DFIR I hear you say? What on earth is it I hear you say?
DFIR stands for 'Digital Forensics and Incident Response'. It is a subset of the IT Security discipline that deals mostly with the analysis of attacks by malware or hackers after the fact. It uses a number of different techniques and tools including pcap analysis, file system log analysis and any change or impact on the target operating system and network. Although there are too many tools to name in DFIR trade, the ones I will be exploring mostly in this pose are Wireshark, Volatility, Strings and Foremost.
So how did we get here?
Due to my recent interest in all things security I was testing a very popular memory analysis framework called 'Volatility'. Volatility is an open source memory analysis tool written in Python and you can check it out here. While checking out the project I discovered some sample memory images for testing the tool. One in particular caught my eye, the GrrCon forensic challenge ISO.
This looked like a great opportunity not only because it had the words 'forensic challenge' in them but also because it came with a list of questions to test out your skills. I found the list of questions here
So with what little experience I have, lets get stared.
Question 1. How was the attack delivered?
Lets start with taking inventory of what we have. On the ISO we have a memory dump, a pcap file and a file system timeline. In all likely hood the attack came in via the network some how. So the first spot to look might be the pcap file. Having said that the attack could also have been delivered via USB which may show up on the file system timeline or the memory dump. But lets just start with the pcap file.
A very popular method for malware to find its one on a system is via a corrupt pdf, word doc, exe or zip file. So my first step is to use the very useful 'strings' utility to see if these words exist in the file. I do this by running the following command:
>strings out.pcap | grep "pdf\|doc\|exe"
This results in something very interesting showing up:
GET /tigers/BrandonInge/Diagnostics/swing-mechanics.doc.exe HTTP/1.1 exporer.exe svchosts.exe exporer.exe
I am going to go out on a limb and say that the swing-mechanics.doc.exe looks extremely suspicious and is likely our culprit.
Question 2. What time was the attack delivered?
In order to check this we are going to fire up wireshark and apply a filter based on the http request uri above. We can do this by entering the following to the filter text box:
http.request.uri contains "swing-mechanics"
Doing this brings up the full packet details and checking the packet arrival time results in this
APR 28, 2012 12:00:59.2562
Question 3. What was the name of the file that dropped the backdoor?
We have already uncovered this above. The filename was swing-mechanics.doc.exe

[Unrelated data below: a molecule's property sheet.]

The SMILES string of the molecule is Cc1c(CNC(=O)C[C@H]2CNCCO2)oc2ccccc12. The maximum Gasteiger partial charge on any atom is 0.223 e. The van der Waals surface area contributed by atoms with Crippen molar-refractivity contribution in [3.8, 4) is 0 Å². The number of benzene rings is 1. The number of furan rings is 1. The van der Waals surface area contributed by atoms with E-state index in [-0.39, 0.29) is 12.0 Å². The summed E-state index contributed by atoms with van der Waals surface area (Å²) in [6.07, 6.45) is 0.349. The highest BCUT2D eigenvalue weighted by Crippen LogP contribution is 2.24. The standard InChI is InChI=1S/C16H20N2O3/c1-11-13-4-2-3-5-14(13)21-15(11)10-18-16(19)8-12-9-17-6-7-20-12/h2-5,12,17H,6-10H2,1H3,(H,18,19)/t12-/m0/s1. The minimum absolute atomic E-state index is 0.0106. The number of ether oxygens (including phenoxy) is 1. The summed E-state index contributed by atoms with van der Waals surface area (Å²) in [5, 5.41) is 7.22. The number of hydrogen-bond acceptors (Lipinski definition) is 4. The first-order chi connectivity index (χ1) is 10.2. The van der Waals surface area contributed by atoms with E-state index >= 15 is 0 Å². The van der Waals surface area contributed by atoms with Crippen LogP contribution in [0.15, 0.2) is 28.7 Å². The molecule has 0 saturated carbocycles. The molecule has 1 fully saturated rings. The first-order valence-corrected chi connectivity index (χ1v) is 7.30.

Question 4. What is the IP address of the C2 server?
First of all, what is a C2 server? A C2 server is a command and control server that malware uses to take directives and report information. Probably the best way to determine this is to browse the pcap log in wireshark around the time that the malware was delivered.
Previous to the file being delivered to the system only two IP's are mentioned 172.16.150.20 and 220.127.116.11 and after the file was delivered a new TCP connection was made to this address 18.104.22.168 This is likely our C2.
Question 5. What type of backdoor is installed?
When I first looked at this I thought the best approach would be to pull out the exe from the pcap file using Wireshark.
You can do this by right clicking on the HTTP GET for the swing-mechanics.exe and selecting follow TCP Stream. This will bring up a dialog box displaying the HTTP conversation between the clinet and the server. Since the client is the victim, we are only interested in what the server sent us (the malware itself). We can filter out the client traffic by selecting from the drop down box just the information from the server.
Once this is done select 'RAW' as the format and hit 'Save As'. I saved mine as 'malware.raw'. This will save just the data that came from the server i.e. swing-mechanics.doc.exe. note: When you look at the raw data you can also see the famous 'MZ' signifying the start of a .exe file.
This binary file still includes a lot of the HTTP protocol information, in order to extract the exe from this file we can use a tool called 'foremost'. Foremost is a tool which was designed to extract certain file types from binary blobs of data. In this case it is an exe but it could also be something else, check the man pages for more details. To do this, run this command:
>foremost -t exe malware.raw
Now that we have the exe we can run it through a malware analysis program. Lets use Virus Total a free online virus analyzer. The site seems to have determined it to be Poisonivy or some variant.
In the interest of keeping these posts digestible, I'll stick to five questions per post. We'll pick up with question six in the next post.
Read Part Two here